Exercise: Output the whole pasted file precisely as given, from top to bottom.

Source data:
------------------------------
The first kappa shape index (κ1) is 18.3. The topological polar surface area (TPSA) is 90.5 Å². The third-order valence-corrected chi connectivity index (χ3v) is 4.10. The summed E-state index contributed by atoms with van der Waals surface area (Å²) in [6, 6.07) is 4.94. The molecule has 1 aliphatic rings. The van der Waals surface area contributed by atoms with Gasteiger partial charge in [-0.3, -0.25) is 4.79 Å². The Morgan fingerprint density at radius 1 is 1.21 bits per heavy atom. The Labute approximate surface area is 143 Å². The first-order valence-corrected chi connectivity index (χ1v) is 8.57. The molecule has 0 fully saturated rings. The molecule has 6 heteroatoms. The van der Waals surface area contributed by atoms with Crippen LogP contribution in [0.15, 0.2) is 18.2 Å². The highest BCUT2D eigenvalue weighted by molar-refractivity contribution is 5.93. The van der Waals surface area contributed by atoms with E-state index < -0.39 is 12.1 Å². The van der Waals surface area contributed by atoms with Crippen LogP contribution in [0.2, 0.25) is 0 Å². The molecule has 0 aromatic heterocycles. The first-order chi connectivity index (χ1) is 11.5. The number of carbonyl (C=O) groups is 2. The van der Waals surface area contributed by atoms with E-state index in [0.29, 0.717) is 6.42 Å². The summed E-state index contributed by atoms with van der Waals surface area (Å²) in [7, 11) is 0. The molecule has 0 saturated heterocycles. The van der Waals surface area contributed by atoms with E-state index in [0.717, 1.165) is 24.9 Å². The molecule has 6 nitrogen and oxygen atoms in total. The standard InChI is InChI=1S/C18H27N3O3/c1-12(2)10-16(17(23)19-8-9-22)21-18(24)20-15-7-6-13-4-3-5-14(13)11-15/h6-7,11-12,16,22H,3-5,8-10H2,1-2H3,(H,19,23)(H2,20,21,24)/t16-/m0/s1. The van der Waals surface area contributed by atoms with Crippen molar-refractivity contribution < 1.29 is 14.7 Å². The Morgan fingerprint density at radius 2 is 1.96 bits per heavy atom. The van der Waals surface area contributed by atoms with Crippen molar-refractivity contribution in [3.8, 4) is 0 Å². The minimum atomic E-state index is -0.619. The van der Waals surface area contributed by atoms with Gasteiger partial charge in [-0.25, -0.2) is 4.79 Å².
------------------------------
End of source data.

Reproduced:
The first kappa shape index (κ1) is 18.3. The topological polar surface area (TPSA) is 90.5 Å². The third-order valence-corrected chi connectivity index (χ3v) is 4.10. The summed E-state index contributed by atoms with van der Waals surface area (Å²) in [6, 6.07) is 4.94. The molecule has 1 aliphatic rings. The van der Waals surface area contributed by atoms with Gasteiger partial charge in [-0.3, -0.25) is 4.79 Å². The Morgan fingerprint density at radius 1 is 1.21 bits per heavy atom. The Labute approximate surface area is 143 Å². The first-order valence-corrected chi connectivity index (χ1v) is 8.57. The molecule has 0 fully saturated rings. The molecule has 6 heteroatoms. The van der Waals surface area contributed by atoms with Crippen LogP contribution in [0.15, 0.2) is 18.2 Å². The highest BCUT2D eigenvalue weighted by molar-refractivity contribution is 5.93. The van der Waals surface area contributed by atoms with E-state index < -0.39 is 12.1 Å². The van der Waals surface area contributed by atoms with Crippen LogP contribution in [0.2, 0.25) is 0 Å². The molecule has 0 aromatic heterocycles. The first-order chi connectivity index (χ1) is 11.5. The number of carbonyl (C=O) groups is 2. The van der Waals surface area contributed by atoms with E-state index in [0.29, 0.717) is 6.42 Å². The summed E-state index contributed by atoms with van der Waals surface area (Å²) in [7, 11) is 0. The molecule has 0 saturated heterocycles. The van der Waals surface area contributed by atoms with E-state index in [0.717, 1.165) is 24.9 Å². The molecule has 6 nitrogen and oxygen atoms in total. The standard InChI is InChI=1S/C18H27N3O3/c1-12(2)10-16(17(23)19-8-9-22)21-18(24)20-15-7-6-13-4-3-5-14(13)11-15/h6-7,11-12,16,22H,3-5,8-10H2,1-2H3,(H,19,23)(H2,20,21,24)/t16-/m0/s1. The van der Waals surface area contributed by atoms with Crippen molar-refractivity contribution < 1.29 is 14.7 Å². The Morgan fingerprint density at radius 2 is 1.96 bits per heavy atom. The van der Waals surface area contributed by atoms with Crippen molar-refractivity contribution in [3.8, 4) is 0 Å². The minimum atomic E-state index is -0.619. The van der Waals surface area contributed by atoms with Gasteiger partial charge in [-0.25, -0.2) is 4.79 Å².